Bhima Koregaon and the Steady Incline of Dalit Awakening

Social Commentary

Bhima Koregaon and the Steady Incline of Dalit Awakening

Illustration: Akshita Monga

T

he recent clashes in Bhima Koregaon cap off the last two years of Dalit assertion. The juggernaut, that began with the death of Rohith Vemula at Hyderabad University in January 2016, rolled into the protests at Una, and the ones in Mumbai against the demolition of Ambedkar Bhavan in July, before coming full circle to the Mumbai bandh today.

It’s an insistent reminder that a historically oppressed caste now refuses to take things lying down. It takes me back to Varanasi, two years ago, and what I learnt about the subtle and unsubtle forms of discrimination that Dalits continue to face in Uttar Pradesh.

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Right behind the historic Banaras Hindu University (BHU), lies a small village called Seer Govardhanpur. In the vicinity of the village is the famous Ravidas Mandir, a physical as well as symbolic presence: Being dedicated to the 14th-century lower-caste Bhakti poet, Ravidas, it has come to represent Dalit assertion.

Two years ago, when I went to Varanasi during my research, I met a young man named Ashok Kumar, an old resident of Seer Govardhanpur and a paper supplier to many local presses dotting Varanasi’s literary landscape. One evening, I accompanied Ashok to a small gathering behind the temple, where other men from the village would sit around after a day’s work to talk and smoke bidis. That day, the subject of discussion was the Patel agitation in Gujarat led by Hardik Patel, and its large-scale repercussions that would echo through the country.

For people like Ashok and others from the Chamar community, the argument for reservations on the basis of economic status rather than caste, underscores fears they have had for a while. That the present establishment just isn’t interested in understanding the forms of discrimination the Dalits of today are being subjected to. “You have to recognise that Dalit oppression is not just history, but also the present,” Ashok told me.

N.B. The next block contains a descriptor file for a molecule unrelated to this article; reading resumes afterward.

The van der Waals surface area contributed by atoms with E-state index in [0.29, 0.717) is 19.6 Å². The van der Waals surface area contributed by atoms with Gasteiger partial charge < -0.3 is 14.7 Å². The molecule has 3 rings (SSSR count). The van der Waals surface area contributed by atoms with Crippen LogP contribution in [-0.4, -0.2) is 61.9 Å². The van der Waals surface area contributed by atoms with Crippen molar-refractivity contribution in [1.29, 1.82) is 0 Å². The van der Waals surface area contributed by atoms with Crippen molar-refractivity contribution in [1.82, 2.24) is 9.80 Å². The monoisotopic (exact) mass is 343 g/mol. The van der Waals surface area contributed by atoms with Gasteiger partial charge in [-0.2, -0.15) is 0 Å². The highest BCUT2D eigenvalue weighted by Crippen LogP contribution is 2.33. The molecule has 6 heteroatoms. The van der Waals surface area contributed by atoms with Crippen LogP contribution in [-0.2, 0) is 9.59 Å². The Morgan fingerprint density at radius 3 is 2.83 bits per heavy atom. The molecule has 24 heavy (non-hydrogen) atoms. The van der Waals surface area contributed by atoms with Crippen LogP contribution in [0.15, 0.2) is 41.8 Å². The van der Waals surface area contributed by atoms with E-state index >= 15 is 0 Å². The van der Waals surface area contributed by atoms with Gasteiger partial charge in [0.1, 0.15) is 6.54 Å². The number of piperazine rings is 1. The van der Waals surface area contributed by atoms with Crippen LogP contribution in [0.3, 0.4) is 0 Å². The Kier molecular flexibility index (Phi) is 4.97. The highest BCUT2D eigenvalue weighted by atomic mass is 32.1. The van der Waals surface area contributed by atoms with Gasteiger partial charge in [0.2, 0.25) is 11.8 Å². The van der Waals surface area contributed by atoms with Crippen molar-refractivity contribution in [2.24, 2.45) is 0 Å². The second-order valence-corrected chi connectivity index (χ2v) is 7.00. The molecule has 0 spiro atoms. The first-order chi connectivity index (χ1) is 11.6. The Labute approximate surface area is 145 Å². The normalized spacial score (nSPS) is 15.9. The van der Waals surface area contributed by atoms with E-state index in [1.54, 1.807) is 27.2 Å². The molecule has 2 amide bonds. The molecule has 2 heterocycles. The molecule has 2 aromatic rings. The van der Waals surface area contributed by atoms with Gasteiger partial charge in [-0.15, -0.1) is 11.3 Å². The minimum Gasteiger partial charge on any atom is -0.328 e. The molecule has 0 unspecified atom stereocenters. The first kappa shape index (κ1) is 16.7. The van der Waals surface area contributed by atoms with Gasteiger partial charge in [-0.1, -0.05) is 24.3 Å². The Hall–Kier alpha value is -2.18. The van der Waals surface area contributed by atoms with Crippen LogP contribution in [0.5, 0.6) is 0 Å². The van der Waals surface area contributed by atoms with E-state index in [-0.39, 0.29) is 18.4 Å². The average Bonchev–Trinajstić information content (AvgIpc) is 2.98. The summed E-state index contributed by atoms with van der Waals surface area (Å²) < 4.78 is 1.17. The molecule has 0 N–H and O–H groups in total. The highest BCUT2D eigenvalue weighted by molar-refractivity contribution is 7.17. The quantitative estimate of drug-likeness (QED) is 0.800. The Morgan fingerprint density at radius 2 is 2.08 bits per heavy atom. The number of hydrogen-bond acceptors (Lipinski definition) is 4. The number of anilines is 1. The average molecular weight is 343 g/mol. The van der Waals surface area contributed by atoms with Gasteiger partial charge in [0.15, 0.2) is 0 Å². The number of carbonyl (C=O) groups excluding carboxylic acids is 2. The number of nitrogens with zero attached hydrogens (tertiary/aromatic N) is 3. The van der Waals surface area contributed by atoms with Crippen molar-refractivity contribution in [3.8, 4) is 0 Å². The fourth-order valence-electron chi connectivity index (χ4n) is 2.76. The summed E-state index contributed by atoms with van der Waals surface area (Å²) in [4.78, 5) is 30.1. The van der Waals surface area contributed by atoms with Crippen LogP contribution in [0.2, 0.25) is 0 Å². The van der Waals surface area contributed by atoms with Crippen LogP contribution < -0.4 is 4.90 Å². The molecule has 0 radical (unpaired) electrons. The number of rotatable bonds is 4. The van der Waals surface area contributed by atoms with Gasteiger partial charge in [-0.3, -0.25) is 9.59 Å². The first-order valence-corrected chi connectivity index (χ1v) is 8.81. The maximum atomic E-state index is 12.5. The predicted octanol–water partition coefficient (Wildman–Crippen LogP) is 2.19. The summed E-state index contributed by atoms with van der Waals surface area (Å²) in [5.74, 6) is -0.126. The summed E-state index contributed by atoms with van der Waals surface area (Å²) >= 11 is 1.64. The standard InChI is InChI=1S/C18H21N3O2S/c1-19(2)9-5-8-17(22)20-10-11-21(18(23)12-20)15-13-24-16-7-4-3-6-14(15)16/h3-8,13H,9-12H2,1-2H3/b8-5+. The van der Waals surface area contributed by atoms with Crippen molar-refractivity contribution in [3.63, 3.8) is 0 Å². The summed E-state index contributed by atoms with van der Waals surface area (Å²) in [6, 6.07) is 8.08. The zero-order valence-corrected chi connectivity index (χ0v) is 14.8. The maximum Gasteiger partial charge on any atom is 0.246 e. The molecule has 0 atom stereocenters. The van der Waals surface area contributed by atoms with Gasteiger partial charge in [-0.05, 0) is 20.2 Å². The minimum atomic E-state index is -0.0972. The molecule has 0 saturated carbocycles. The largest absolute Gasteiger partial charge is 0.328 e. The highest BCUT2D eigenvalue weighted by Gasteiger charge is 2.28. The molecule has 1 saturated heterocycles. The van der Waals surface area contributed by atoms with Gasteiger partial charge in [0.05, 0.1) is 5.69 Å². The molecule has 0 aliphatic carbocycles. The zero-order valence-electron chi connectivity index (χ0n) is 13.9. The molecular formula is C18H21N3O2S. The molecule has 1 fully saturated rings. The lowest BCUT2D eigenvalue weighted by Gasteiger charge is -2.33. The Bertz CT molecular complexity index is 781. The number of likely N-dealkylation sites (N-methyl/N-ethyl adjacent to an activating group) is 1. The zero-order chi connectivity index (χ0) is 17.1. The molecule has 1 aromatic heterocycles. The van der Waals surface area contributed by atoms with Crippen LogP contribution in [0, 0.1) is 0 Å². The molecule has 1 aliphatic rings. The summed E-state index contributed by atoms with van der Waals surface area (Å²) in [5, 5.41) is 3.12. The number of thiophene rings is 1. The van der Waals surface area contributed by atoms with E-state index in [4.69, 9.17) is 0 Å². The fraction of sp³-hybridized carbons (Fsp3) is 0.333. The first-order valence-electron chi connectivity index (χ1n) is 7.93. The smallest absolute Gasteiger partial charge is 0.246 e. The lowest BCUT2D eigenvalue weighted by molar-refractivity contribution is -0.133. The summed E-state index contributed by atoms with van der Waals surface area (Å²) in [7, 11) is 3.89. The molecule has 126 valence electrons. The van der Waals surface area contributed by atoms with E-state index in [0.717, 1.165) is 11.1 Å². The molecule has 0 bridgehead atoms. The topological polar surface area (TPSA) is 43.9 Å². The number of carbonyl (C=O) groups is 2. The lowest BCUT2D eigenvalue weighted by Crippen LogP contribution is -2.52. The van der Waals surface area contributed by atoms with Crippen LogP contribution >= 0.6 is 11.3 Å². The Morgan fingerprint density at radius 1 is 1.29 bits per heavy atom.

The Dalit uprising is a sleeping dragon beginning to awaken.

Ashok’s opinion turned out to be prophetic, considering it was followed up by Una and the agitation against the demolition of Ambedkar Bhavan in Mumbai. It is clear that this assertion of Dalit identity has heralded its arrival. From the scorching plains of Telangana to the non-descript towns of Gujarat to the fields of Punjab, you can see it in young people like Jignesh Mevani, who has taken on the mantle of leadership in Una, and Dalit pop sensation Ginni Mahi.

How did we turn this corner?

In June last year, scholars from the Carnegie Mellon University published a fascinating study of India’s higher education in the American Economic Review. According to this study, years of reservation has finally led to a situation where the gross enrolment rate of scheduled castes more than doubled in the years between 2000 and 2014. This is a scheduled caste youth armed with an awareness of their rights and an education. Introduce the spark of discrimination, right inside the very institutes of which they are a part, and you have yourself a Molotov cocktail.

It’s a miracle that scheduled caste students continue to fare well, despite the hideous forms of injustice they face.  

Ashok Kumar, for instance, told me of his own time as a student, when he and a few friends – all of whom are Chamars – would take tuition from a professor. The lessons would be conducted on weekend mornings in the professor’s veranda.

The other students, however, would study in the afternoon – and inside the professor’s house. “At first I did not understand what was happening,” Ashok said. “My friend later explained that the professor’s surname was Upadhyay, a Brahmin. If we had gone inside the house, we would have ‘polluted’ it. So we had to sit outside in the veranda, in the heat.”

As more and more people like Ashok enter academic institutions, they not only begin to understand the subtle ways of discrimination, but also learn the means to speak out against it in confrontational and disruptive ways. A masterstroke was visible in Una, where Dalit youth refused to dispose of cow carcasses, letting them rot in the streets. This symbolic act, powerful at so many levels, let Dalits detach themselves from a profession that was traditionally yoked to their surnames. More than anything, it was a refusal to recognise the sacrality of the cow, and by extension, that of Hinduism.

The Dalit uprising is a sleeping dragon beginning to awaken. We’ve not only seen it unfold in the civilian clashes in Bhima Koregaon that spilled over into Mumbai, but also on the electoral stage: Most recently in Gujarat, where the Dalit vote eschewed BJP and went to Jignesh Mevani. It’s time we shook off our slumber too.

Edited by Karanjeet Kaur

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